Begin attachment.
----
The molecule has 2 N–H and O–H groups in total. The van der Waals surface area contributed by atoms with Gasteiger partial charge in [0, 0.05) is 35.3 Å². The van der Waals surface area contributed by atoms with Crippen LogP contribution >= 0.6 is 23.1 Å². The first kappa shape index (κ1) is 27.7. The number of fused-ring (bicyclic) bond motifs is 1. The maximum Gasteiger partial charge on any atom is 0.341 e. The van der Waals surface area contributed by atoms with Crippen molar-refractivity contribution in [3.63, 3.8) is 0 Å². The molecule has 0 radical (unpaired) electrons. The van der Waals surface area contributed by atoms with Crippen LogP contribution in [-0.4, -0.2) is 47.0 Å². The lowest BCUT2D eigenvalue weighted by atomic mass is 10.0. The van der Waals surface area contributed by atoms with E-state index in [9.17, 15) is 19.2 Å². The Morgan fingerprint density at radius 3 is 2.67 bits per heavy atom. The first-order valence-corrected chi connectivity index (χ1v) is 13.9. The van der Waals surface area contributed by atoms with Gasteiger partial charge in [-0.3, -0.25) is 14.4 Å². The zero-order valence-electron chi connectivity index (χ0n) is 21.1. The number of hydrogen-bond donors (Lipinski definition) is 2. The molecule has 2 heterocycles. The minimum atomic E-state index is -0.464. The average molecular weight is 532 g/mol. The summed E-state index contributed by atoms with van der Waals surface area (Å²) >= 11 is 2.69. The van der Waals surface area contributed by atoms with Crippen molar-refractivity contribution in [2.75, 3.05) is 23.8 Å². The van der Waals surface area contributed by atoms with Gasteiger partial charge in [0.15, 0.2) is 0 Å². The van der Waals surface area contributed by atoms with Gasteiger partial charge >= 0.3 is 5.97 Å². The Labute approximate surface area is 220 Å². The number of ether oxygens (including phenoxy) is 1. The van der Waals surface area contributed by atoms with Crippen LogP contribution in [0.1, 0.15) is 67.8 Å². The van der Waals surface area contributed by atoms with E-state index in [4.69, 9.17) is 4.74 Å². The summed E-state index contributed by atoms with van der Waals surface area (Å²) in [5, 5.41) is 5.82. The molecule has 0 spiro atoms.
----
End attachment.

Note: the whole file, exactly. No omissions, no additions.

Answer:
The molecule has 2 N–H and O–H groups in total. The van der Waals surface area contributed by atoms with Gasteiger partial charge in [0, 0.05) is 35.3 Å². The van der Waals surface area contributed by atoms with Crippen LogP contribution >= 0.6 is 23.1 Å². The first kappa shape index (κ1) is 27.7. The number of fused-ring (bicyclic) bond motifs is 1. The maximum Gasteiger partial charge on any atom is 0.341 e. The van der Waals surface area contributed by atoms with Crippen molar-refractivity contribution in [3.63, 3.8) is 0 Å². The molecule has 0 radical (unpaired) electrons. The van der Waals surface area contributed by atoms with Crippen LogP contribution in [-0.4, -0.2) is 47.0 Å². The lowest BCUT2D eigenvalue weighted by atomic mass is 10.0. The van der Waals surface area contributed by atoms with E-state index in [9.17, 15) is 19.2 Å². The Morgan fingerprint density at radius 3 is 2.67 bits per heavy atom. The first-order valence-corrected chi connectivity index (χ1v) is 13.9. The van der Waals surface area contributed by atoms with Gasteiger partial charge in [-0.3, -0.25) is 14.4 Å². The zero-order valence-electron chi connectivity index (χ0n) is 21.1. The number of hydrogen-bond donors (Lipinski definition) is 2. The molecule has 2 heterocycles. The minimum atomic E-state index is -0.464. The average molecular weight is 532 g/mol. The summed E-state index contributed by atoms with van der Waals surface area (Å²) >= 11 is 2.69. The van der Waals surface area contributed by atoms with Crippen molar-refractivity contribution in [2.75, 3.05) is 23.8 Å². The van der Waals surface area contributed by atoms with Gasteiger partial charge in [0.15, 0.2) is 0 Å². The van der Waals surface area contributed by atoms with Gasteiger partial charge >= 0.3 is 5.97 Å². The Labute approximate surface area is 220 Å². The number of ether oxygens (including phenoxy) is 1. The van der Waals surface area contributed by atoms with Crippen LogP contribution in [0.1, 0.15) is 67.8 Å². The van der Waals surface area contributed by atoms with E-state index in [4.69, 9.17) is 4.74 Å². The summed E-state index contributed by atoms with van der Waals surface area (Å²) in [5, 5.41) is 5.82. The molecule has 0 spiro atoms.